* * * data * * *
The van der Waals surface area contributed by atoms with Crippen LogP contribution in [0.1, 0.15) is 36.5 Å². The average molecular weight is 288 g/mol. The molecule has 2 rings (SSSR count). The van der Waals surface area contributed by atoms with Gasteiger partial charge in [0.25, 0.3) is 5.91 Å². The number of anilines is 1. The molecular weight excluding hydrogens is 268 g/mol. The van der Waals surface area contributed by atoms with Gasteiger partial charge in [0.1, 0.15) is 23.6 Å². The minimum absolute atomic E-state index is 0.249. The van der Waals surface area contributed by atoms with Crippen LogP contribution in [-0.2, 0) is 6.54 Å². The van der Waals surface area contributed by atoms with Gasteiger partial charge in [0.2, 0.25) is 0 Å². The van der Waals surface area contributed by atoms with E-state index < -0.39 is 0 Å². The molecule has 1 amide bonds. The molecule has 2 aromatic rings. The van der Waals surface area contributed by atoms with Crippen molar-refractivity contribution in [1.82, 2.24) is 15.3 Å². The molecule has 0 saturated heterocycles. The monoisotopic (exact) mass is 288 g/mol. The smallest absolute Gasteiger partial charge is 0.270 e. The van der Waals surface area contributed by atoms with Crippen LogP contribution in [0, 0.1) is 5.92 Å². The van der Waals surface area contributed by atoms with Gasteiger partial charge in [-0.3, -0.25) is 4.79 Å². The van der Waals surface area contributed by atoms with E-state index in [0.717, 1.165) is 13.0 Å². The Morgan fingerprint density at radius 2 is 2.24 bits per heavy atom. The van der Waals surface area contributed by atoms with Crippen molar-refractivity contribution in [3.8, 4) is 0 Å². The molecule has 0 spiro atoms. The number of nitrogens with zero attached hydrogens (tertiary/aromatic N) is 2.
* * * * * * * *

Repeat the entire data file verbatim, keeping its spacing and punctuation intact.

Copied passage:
The van der Waals surface area contributed by atoms with Crippen LogP contribution in [0.1, 0.15) is 36.5 Å². The average molecular weight is 288 g/mol. The molecule has 2 rings (SSSR count). The van der Waals surface area contributed by atoms with Gasteiger partial charge in [0.25, 0.3) is 5.91 Å². The number of anilines is 1. The molecular weight excluding hydrogens is 268 g/mol. The van der Waals surface area contributed by atoms with Gasteiger partial charge in [0.1, 0.15) is 23.6 Å². The minimum absolute atomic E-state index is 0.249. The van der Waals surface area contributed by atoms with Crippen LogP contribution in [-0.2, 0) is 6.54 Å². The van der Waals surface area contributed by atoms with Gasteiger partial charge in [0.2, 0.25) is 0 Å². The van der Waals surface area contributed by atoms with E-state index < -0.39 is 0 Å². The molecule has 1 amide bonds. The molecule has 2 aromatic rings. The van der Waals surface area contributed by atoms with Crippen molar-refractivity contribution in [1.82, 2.24) is 15.3 Å². The molecule has 0 saturated heterocycles. The monoisotopic (exact) mass is 288 g/mol. The smallest absolute Gasteiger partial charge is 0.270 e. The van der Waals surface area contributed by atoms with Crippen LogP contribution in [0, 0.1) is 5.92 Å². The van der Waals surface area contributed by atoms with Gasteiger partial charge in [-0.3, -0.25) is 4.79 Å². The van der Waals surface area contributed by atoms with E-state index in [0.717, 1.165) is 13.0 Å². The Morgan fingerprint density at radius 2 is 2.24 bits per heavy atom. The van der Waals surface area contributed by atoms with Crippen molar-refractivity contribution in [3.8, 4) is 0 Å². The molecule has 0 spiro atoms. The number of nitrogens with zero attached hydrogens (tertiary/aromatic N) is 2.